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Comment Re:Pure marketing jargon (Score 1) 33 33

I disagree.

Firstly, there's a difference between "public cloud" and "private cloud," where 'public' implies "someone else's computer," but given this, and given that you can do private clouds, clearly the ownership of the hardware is not the defining characteristic for "cloud."

Rather, I'd argue the definition for "cloud" has to include -- perhaps more importantly than any other part of the definition -- the ability to request a resource from the system via an API and get it automatically (barring resource constraint issues or artificial limits) without human involvement. THAT is what makes it "cloud," irrespective of whether you're making that API call against the systems your own IT folks set up to get a resource within your datacenter or you're making that call against AWS.

Comment Re:It was an app on a WORK-Issued Phone! (Score 1) 776 776

So funny story about this ...

When I started working at my current company (tech company, where I do tech things), my pre-employment paperwork required me to agree to a drug test (though none was actually administered). I was surprised by this -- never had to agree to this before -- but at my wife's counsel (in both senses of the word -- she's an attorney -- agreed because I didn't want to be "that guy").

About a week after I started, I was idly talking to our security guy and mentioned this, and he flipped out, and sent an email to HR complaining about the inappropriateness of requiring all employees to agree to drug tests. I got a really contrite email from HR letting me know that the drug test provision was there for the part of the company that was driving for the company as their job, because insurance and the law, apparently, required us to get them to agree to drug tests, but that people who weren't driving for the company would never, ever, ever be required to do a drug test; the pre-boarding paperwork erroneously specified this for everyone rather than just new drivers, apologies, etc, and they would fix it immediately.

It was a nice way to start working here.

Comment Re:Good (Score 1) 302 302

They wouldn't need to write an insurance rule saying you can only activate the app when you're looking for fares -- as it is right now, if you're "on duty" and you decline too many passengers, you'll get kicked out of the service, so anyone using the app to get insurance wouldn't be an Uber driver for very long (I've seen news stories about Uber drivers getting kicked out after 2-3 days of having lower-than-acceptable fare acceptance rates).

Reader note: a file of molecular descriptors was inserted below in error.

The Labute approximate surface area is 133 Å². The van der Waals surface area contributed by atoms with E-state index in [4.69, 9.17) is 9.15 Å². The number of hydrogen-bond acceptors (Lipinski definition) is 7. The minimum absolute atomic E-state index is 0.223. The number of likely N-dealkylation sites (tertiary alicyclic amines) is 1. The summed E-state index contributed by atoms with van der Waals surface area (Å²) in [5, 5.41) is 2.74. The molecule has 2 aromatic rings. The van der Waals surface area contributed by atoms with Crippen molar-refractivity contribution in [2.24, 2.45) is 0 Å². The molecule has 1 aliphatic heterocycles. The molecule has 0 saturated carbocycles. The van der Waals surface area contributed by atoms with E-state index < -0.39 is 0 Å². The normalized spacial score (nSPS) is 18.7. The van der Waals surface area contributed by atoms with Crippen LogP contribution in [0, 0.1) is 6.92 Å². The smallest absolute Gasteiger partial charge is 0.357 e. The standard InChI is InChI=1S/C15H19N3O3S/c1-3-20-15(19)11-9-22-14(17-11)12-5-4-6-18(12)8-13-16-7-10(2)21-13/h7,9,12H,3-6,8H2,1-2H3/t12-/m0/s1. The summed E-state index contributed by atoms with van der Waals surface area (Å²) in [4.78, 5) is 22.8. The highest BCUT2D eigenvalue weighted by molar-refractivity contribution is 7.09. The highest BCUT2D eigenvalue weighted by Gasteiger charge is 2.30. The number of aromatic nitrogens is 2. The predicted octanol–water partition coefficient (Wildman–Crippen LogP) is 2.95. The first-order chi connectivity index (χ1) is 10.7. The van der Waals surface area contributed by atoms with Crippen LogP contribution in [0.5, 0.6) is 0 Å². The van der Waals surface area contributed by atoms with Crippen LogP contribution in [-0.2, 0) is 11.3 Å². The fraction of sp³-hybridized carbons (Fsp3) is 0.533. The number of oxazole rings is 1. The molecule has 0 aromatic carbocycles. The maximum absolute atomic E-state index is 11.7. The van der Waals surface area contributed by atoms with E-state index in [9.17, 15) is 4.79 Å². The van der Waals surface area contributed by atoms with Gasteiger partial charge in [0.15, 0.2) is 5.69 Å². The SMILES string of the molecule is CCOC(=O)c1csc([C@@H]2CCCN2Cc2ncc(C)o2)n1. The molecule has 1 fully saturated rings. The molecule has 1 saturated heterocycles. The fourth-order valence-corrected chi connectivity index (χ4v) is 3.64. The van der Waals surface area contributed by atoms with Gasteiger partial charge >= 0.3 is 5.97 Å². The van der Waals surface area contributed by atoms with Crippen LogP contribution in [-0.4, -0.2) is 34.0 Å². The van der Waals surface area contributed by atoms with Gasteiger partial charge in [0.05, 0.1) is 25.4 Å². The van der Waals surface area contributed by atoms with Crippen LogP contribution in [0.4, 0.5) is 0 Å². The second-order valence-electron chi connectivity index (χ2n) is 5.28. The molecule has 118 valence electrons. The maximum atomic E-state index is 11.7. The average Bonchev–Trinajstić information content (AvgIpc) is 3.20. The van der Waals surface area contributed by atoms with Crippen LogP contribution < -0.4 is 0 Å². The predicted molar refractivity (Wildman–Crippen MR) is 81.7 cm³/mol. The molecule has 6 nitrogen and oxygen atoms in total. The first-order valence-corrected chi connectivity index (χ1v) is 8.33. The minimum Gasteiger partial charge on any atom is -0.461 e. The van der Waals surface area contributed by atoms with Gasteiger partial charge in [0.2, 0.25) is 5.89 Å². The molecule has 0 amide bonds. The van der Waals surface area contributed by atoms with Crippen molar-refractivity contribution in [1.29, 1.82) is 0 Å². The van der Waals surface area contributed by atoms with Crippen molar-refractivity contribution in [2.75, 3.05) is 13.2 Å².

Comment Re:Far too expensive for a used car (Score 2) 65 65

I'd be shocked if you also got the federal tax credit. For one thing, it could lead to fun games: Imagine if every purchaser of the car gets the $7500 tax credit.

I buy it from the factory, I get $7500 (but pay about $100K).
I sell it to you for $7500. You get $7500 back. It's free to you.
You sell it to me for $7500. I get $7500 back. I keep my car, and you just made $7500.

Repeat as necessary.

Comment Re:LIbertarian principle (Score 5, Insightful) 438 438

In a free country, businesses don't get massive government subsidies and de-facto monopolies. Also, in a free country, governments can decide no business serves their constituents well and decide to serve their constituents directly.

But that's not the ISP landscape right now.

Comment Not a Netflix Algorithm (Score 2) 210 210

The article summary is, if not inaccurate, misleading. Sabah left Netflix almost three years ago, and now works for Workday.

This is an important distinction because A) Workday can make a reasonable case for this being a valuable product to offer their customers; and B) Netflix cannot (and, speaking as a hiring manager at Netflix, we get a little antsy when it comes to monitoring employees -- it's a pretty laissez faire environment here).

Comment Re:homeowner fail (Score 2) 536 536

The problem is that you can't back out of a home purchase after closing; during escrow, you can, based on any arbitrary rules you put in during the offer (assuming it got accepted). And of course, since you can't technically order the service until you own the house ... that probably won't work as well as you expect it to.

Comment Re:Fuck those guys (Score 4, Interesting) 569 569

I'd guess that it's because the US is at the top of the list of "the person whose house you're about to invade is likely to be heavily armed."

I spent two weeks in the UK recently, with their largely-unarmed police force in full showing (mind you, I also walked by Buckingham Palace and Parliament, where I saw very heavily armed cops). They know that the vast majority of their citizenry is similarly unarmed.

Compare that to the US. I'm guessing SWAT officers are rather more trigger-twitchy because of that. I would be.

Comment Re:Most geeks seem to think (Score 1) 252 252

I finally got to the (current, temporary) end of the the comment page on this article, and I find this particular comment somewhat ironic, given that it seems like about 80% of the comments about floppies have been pro-floppy, anti-change-for-change-sake, "maybe there's a very good reason to use floppies in this case."

It may be that most geeks seem to think that tech should be bought every six months, but certainly most Slashdot commenters seem to think otherwise (and, in general, are prone to being luddites, in my experience -- manifested as profound distrust in new technology and a dismissal of any new tech that's not ready to be useful today, right now, in its current state).

A slow pup is a lazy dog. -- Willard Espy, "An Almanac of Words at Play"